Booth Library adds 712 items in September

During September, Booth Library acquired and cataloged 712 new items. The lists can be viewed here. These acquisitions include donations to the library, re-cataloged library items, freely available government publications, and consortium-wide purchases. The recent university spending freeze (due to statewide budget issues) has limited the number of new items being added to library collections.

The list is arranged by location: Ballenger Teachers Center, Books, Electronic Resources, Illinois and Federal Documents, Maps, Media, Reference Collection, Special Collections and University Archives. The titles are listed by call number within each location. Please contact Karen Whisler, head of Collection Development, at 581-7551 or if you have questions.

Try It! Illinois Statewide Database Trial

Try-It! Illinois is the Illinois State Library’s annual statewide database trial. The trial lasts from October 1 through November 30. Try-It! Illinois is open to all Illinois library users. Thanks to partnerships between the Illinois State Library and the participating electronic resource vendors, there is no charge for accessing these databases during Try-It! Illinois. You will be prompted to enter your EIU NetID and password to access Try It! Illinois from EIU. To access Try It!, log in here.

Story times for children offered

Children ages 3 to 7 are invited to free story times in the Ballenger Teachers Center of Booth Library, located on the Eastern Illinois University campus.

Story times are planned from 10 to 11 a.m. on Oct. 29, Nov. 5 and 12. Programs will feature stories, crafts and activities. All children must be accompanied by a parent or guardian. More specific information about the theme of each story time will be posted on the library’s Facebook and Twitter pages.

For more information about the Ballenger Teachers Center at Booth Library, visit or call 581-8442.

Entries accepted for student research awards

Eastern Illinois University students who have used Booth Library and archival resources to enhance their research are encouraged to enter the library’s “Awards for Excellence in Student Research and Creativity” program.

The program is open to all Eastern Illinois University students. The student entry may be a written work, art piece, exhibit, musical work, documentary, performance or another format. If campus finances allow, cash prizes of up to $300 will be awarded, in addition to certificates of recognition.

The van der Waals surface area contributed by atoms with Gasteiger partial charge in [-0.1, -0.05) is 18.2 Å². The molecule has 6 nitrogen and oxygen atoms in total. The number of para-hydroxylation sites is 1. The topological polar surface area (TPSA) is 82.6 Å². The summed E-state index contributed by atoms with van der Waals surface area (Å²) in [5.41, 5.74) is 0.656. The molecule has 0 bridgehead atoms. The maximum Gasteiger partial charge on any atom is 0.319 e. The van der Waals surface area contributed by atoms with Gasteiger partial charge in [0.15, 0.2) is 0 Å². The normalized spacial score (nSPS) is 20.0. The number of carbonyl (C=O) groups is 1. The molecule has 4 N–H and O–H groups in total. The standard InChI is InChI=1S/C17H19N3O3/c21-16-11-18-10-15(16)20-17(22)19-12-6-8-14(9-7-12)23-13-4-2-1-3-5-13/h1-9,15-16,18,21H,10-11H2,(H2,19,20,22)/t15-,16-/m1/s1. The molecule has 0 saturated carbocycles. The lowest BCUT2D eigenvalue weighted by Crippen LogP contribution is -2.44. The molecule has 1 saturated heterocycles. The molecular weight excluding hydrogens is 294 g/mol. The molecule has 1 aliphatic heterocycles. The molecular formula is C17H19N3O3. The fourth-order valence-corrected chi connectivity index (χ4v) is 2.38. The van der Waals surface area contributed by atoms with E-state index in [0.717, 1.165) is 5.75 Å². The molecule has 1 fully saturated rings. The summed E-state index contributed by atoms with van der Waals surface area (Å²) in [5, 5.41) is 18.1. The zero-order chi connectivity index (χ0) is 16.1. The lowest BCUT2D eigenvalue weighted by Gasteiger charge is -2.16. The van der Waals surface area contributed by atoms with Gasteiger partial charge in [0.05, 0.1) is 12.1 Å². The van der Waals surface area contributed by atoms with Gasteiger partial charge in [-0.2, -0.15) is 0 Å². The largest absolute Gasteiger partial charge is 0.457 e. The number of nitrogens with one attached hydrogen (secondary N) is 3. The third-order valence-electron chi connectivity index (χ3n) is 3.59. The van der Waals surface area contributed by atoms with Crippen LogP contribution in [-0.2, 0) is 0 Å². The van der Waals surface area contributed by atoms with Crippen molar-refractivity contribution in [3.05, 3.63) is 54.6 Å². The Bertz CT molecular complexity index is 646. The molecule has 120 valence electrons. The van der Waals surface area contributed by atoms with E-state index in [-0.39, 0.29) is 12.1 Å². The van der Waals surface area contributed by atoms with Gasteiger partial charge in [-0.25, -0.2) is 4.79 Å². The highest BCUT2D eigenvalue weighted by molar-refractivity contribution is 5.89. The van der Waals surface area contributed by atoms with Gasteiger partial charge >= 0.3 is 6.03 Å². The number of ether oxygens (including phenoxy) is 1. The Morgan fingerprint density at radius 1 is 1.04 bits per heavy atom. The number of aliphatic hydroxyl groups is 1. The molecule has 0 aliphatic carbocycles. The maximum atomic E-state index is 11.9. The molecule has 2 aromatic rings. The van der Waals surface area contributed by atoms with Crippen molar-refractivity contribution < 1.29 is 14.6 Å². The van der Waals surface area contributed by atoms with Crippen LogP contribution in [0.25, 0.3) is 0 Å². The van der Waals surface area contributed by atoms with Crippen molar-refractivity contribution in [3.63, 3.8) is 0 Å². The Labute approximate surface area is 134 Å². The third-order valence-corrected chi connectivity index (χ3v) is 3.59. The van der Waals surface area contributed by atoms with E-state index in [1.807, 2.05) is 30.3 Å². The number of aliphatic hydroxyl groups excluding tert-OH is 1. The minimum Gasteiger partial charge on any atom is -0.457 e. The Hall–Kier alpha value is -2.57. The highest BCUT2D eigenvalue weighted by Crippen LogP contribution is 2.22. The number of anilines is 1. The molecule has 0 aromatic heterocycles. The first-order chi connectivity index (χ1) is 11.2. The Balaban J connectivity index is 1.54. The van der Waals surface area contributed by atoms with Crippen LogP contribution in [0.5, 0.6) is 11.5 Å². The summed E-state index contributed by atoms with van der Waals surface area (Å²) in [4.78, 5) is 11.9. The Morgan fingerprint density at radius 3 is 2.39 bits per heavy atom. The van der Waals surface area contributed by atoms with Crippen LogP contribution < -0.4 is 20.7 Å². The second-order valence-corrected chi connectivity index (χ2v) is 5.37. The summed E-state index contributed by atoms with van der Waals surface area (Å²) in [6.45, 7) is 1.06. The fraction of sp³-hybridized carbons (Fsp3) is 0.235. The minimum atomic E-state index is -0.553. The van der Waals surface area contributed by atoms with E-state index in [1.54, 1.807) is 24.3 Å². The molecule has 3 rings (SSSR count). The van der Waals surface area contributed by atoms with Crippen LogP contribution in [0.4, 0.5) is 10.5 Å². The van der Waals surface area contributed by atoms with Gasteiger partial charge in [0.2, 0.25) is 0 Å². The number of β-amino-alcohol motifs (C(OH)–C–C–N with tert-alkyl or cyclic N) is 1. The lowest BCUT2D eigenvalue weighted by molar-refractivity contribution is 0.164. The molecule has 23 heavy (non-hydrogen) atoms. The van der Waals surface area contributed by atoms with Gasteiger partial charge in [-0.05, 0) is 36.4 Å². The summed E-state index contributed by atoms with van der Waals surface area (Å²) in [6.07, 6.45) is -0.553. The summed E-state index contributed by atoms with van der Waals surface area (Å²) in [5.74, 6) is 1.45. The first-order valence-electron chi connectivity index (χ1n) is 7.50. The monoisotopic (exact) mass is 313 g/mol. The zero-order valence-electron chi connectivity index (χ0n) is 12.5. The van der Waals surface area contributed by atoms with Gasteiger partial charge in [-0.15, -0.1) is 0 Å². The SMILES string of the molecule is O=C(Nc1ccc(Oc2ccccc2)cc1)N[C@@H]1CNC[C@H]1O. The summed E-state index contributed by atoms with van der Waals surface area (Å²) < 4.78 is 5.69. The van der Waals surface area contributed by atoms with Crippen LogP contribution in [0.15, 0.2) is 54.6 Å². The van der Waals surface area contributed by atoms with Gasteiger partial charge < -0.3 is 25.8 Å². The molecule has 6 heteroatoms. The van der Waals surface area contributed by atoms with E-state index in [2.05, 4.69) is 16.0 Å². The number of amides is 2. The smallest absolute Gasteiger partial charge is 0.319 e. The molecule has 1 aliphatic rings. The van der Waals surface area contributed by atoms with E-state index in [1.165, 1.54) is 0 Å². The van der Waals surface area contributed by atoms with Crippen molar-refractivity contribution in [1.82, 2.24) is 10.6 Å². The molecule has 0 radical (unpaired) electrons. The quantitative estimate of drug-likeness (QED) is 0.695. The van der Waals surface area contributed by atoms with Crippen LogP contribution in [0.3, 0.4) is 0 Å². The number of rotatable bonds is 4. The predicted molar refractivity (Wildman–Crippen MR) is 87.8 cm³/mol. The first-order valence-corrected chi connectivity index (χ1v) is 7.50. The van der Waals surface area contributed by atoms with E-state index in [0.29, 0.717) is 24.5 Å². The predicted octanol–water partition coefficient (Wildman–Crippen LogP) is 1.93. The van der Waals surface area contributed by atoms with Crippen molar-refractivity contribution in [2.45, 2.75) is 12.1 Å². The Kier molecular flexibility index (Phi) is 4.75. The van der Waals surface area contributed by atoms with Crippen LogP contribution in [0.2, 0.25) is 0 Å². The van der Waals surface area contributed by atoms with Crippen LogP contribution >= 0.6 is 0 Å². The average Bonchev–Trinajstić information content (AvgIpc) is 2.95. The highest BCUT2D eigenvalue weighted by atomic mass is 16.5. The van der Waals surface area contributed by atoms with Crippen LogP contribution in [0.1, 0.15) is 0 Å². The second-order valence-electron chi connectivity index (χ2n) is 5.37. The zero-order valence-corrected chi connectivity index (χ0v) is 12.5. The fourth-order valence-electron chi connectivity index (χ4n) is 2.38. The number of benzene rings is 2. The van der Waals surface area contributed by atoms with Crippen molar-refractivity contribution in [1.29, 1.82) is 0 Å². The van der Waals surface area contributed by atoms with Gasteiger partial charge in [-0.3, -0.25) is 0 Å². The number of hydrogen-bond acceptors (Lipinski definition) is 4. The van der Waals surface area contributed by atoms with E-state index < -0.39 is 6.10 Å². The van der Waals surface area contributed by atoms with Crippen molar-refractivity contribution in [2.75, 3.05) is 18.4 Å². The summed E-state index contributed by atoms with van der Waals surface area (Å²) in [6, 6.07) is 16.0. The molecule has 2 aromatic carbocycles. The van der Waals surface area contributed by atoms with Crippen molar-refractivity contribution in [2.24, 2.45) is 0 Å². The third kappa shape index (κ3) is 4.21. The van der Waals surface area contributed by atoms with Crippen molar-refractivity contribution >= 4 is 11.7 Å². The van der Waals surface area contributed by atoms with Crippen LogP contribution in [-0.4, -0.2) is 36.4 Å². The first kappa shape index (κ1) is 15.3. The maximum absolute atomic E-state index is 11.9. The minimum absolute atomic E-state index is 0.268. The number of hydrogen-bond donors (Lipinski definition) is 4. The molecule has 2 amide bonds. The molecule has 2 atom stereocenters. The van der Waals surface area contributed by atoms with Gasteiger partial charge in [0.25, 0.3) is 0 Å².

The 2016 guidelines, application and form can be found here. For more information, call 581-6061.

Entries should be delivered to the Administration Office, Room 4700, Booth Library, no later than March 25. Recipients will be selected by April 8, and the winners will be announced during National Library Week, April 11-15. Works submitted for competition must have been completed within the last 12 months.

These awards are not intended to duplicate or replace any other standing campus awards. Selected entries will become a part of Booth Library’s Student Research and Creativity Collection.

Story times offered for ages 3-7

Story times for children are planned at the Ballenger Teachers Center at Booth Library on the Eastern Illinois University campus.

Story times will begin at 10 a.m. on Feb. 20, 27; March 5; and April 2. Programs are free and will feature stories, crafts and activities. Children ages 3 to 7 are invited to attend and must be accompanied by a parent or guardian.

Dust Bowl exhibit and program series

Farmer and sons walking in the face of a dust storm, Cimarroon County, OK, 1936. Courtesy of the Library of Congress Prints and Photographs Division.

Farmer and sons walking in the face of a dust storm, Cimarroon County, OK, 1936. Courtesy of the Library of Congress Prints and Photographs Division.

“Dust, Drought, and Dreams Gone Dry,” a national traveling exhibition about the causes and aftermath of the historic Dust Bowl period, will be on display at Booth Library from Jan. 11-Feb. 26.

The exhibition recalls a tragic period in our history — the drought and dust storms that wreaked havoc on the Great Plains in the 1930s — and explores its environmental and cultural consequences. It raises several thought-provoking questions: What caused fertile farms to turn to dust? How did people survive? What lessons can we learn?

“The Dust Bowl was one of the worst man-made ecological disasters in American history. We are proud that Booth Library was selected to help make the public more aware of this important era,” said Allen Lanham, dean of library services. “This exhibition delves into the history and geography behind the Dust Bowl, but also provides a human element; through the words of the survivors themselves, we learn what it was like to live through such a difficult time.”